- Metritis: When a miscarriage happens, not all the fetal or placental tissue may be expelled from the uterus. This retained material can lead to an infection, causing the uterus to become inflamed and potentially leading to metritis. Signs of metritis can include lethargy, fever, loss of appetite, and a foul-smelling vaginal discharge.
What to Watch for Leading Up to Day 40
Your dog should begin eating more during the fourth week. At week five, the dog's belly should begin to swell more as the fetuses develop and grow. Vomiting is common during the sixth week and your dog will show signs of discomfort, as she's getting closer to the final birthing time for the pups. It's also common to see a clear discharge from her vulva during this time.
Concerns: There are some aspects of canine pregnancy during the second trimester you should be aware of, including:
- Gestational diabetes: Similar to humans, dogs can develop gestational diabetes. This could occur as early as day 32. Symptoms of gestational diabetes may include increased thirst and urination, weight loss despite an increase in appetite, and urinary tract infections.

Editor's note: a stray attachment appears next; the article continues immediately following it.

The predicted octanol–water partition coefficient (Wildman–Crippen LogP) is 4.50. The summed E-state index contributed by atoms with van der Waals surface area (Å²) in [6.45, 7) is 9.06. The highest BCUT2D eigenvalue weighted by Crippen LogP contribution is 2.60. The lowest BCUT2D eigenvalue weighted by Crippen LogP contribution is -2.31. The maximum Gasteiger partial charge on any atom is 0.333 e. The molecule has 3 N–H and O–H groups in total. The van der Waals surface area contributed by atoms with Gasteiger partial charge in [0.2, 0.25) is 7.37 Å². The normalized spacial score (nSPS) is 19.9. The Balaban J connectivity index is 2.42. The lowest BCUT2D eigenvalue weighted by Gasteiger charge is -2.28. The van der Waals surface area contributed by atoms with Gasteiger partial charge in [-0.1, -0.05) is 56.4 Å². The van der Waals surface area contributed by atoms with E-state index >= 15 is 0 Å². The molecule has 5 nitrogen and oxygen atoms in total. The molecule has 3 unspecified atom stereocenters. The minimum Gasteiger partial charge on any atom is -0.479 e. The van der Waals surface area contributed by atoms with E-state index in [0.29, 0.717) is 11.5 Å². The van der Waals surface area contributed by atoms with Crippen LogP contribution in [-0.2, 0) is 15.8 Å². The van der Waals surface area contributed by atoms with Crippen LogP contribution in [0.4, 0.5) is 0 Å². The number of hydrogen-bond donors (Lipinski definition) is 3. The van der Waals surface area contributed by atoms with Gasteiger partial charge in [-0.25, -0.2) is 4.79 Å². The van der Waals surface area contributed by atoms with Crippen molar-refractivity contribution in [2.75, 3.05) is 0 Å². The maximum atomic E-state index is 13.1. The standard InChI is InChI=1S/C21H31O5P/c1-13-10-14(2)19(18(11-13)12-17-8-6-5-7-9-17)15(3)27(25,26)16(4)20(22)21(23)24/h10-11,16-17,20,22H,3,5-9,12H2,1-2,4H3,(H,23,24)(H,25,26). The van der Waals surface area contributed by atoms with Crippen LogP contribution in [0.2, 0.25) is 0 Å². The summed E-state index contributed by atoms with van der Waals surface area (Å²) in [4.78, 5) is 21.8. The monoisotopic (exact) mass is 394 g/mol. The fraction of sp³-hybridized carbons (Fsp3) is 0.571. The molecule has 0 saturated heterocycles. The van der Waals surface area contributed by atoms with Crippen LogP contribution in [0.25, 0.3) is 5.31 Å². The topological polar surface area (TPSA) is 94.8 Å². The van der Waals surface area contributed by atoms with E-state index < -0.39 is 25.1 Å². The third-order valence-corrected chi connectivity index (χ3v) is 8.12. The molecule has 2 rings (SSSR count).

- Malnourishment: If your dog is not consuming a sufficient amount of nutrients, you will likely notice during the second trimester. Signs of malnourishment include lethargic behavior, dull coat, or weight loss. Malnourishment can also impact the mother's ability to produce sufficient milk for her puppies post-birth. It could also cause puppies with low birth weight or miscarriage.
Day 42 to Day 60
During the seventh and eighth weeks, your dog's mammary glands should be well developed in preparation for feeding her puppies. You should also be able to feel movement when you place a hand on her belly. Your dog will also seem more tired and show "nesting behavior" as she prepares herself to give birth.
Concerns: During the final trimester, watch for the following conditions:
- Pre-eclampsia: A life-threatening condition that requires immediate veterinary attention. Signs of preeclampsia in dogs include restlessness, loss of coordination, muscle tremors, and, in severe cases, seizures.
- Mastitis: This condition can occur during the final days of pregnancy or following delivery. Causes of mastitis can include bacteria in the mammary gland, either through a damaged nipple or from the bloodstream. Signs of mastitis can include swollen, hard, and painful mammary glands, fever, lethargy, and loss of appetite.
Specific Symptoms at Day 45
By day 45, you should notice your dog's belly has expanded and feels firm. By this time, you should also notice your dog's appetite decreasing. She will focus on preparing for her pups to arrive.
Specific Symptoms at Day 59 to Day 60
At or around day 59 or 60, your dog will lose her appetite completely. Her body will begin moving the puppies toward the birth canal, similar to how human babies are known to "drop" when we get closer to giving birth. If you have been using a thermometer during the pregnancy process, you may also notice a decrease in her body temperature.